In addition to her family’s influence in pharmacy, Estus left behind a corporate position and opted to work part time for a long-term care consultant as she balanced raising a family with her career. At the same time, her husband trained her to be a consultant pharmacist, because he was working in that capacity. She later applied for a full-time position at the University of Rhode Island College of Pharmacy.

ONE SENIOR CARE PHARMACIST, MULTIPLE GIGS

At the University of Rhode Island College of Pharmacy, Estus coordinates and teaches a geriatric pharmacotherapy elective to students in their third professional year.

She also has a practice site at a local assisted-living facility, with help from fourth-professional year students each rotation block. In addition, she oversees the first professional year of the experiential education program in service learning and is the faculty adviser for the student ASCP chapter.

LOVED MOST ABOUT SENIOR CARE PHARMACY

Estus said that having an impact in senior care is professionally rewarding.

“The value that we have as pharmacists and the relationships we build, [along with] exposing students to a practice of pharmacy they did not know existed in long-term care, but also working with patients directly in the community, I find rewarding. When I ask students, ‘Why did you take this geriatric elective?’ I emphasize that pharmacists will work with older adults in all settings, not just long-term care,” she said.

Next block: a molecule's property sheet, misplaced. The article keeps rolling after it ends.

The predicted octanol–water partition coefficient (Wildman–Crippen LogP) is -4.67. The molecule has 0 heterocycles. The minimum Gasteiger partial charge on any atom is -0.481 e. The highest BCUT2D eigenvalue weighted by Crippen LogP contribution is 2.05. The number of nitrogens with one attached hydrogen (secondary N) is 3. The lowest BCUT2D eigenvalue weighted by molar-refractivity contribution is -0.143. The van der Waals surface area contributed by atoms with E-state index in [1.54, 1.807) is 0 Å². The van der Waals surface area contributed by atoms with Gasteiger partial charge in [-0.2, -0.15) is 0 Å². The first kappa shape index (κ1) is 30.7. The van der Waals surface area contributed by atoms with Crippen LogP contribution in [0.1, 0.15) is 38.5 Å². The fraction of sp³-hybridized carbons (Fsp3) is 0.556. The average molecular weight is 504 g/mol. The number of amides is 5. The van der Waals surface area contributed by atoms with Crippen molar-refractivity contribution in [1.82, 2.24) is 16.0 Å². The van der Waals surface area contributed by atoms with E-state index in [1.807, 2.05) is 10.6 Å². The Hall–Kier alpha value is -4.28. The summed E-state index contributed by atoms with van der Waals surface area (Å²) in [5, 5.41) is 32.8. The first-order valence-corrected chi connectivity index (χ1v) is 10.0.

CHALLENGES AND FRUSTRATIONS IN SENIOR CARE

Estus cited affordability and nonadherence as 2 major challenges in senior care. “We have student programs that help clear confusion about Medicare. And the idea of many seniors never actually speaking to a pharmacist, because medications are delivered and they never go inside a pharmacy. I think it is important for everyone to participate in the process [of health care, and] understand why meds are needed, keeping them if necessary, and using the safest alternatives possible,” she said.

OPPORTUNITIES FOR SENIOR CARE PHARMACY

“Seniors are at home instead of traditional long-term care facilities, and many times families are overwhelmed with medication management. There are so many untapped opportunities to work with seniors and families in the community, in addition to roles that go beyond nursing homes,” Estus said.

ADVICE FOR STUDENTS INTERESTED IN SENIOR CARE PHARMACY

Estus said that some of the best advice she ever received was to not take a job just for the money. “What opportunity will it offer you later? Think about work-life balance in the long term. Multiple part-time positions ultimately allowed me the opportunity to pursue my full-time position,” she said.

Estus also suggests that students have passion, motivation, and are driven for senior care. “With our aging population, I encourage students to pursue opportunities in senior care and look for nontraditional roles that take them outside [the] community and even [the hospital setting] at times,” she said. Estus also views communications skills as vital.

In conclusion, senior care pharmacy offers many amazing career choices for the pharmacy student or practicing pharmacist who wants something different. The sky is the limit!

Pharmacy Careers® previously featured Dee Antimisiaris, PharmD, CGP, FASCP in the first article in this series. Keep an eye out for future featured senior care pharmacists.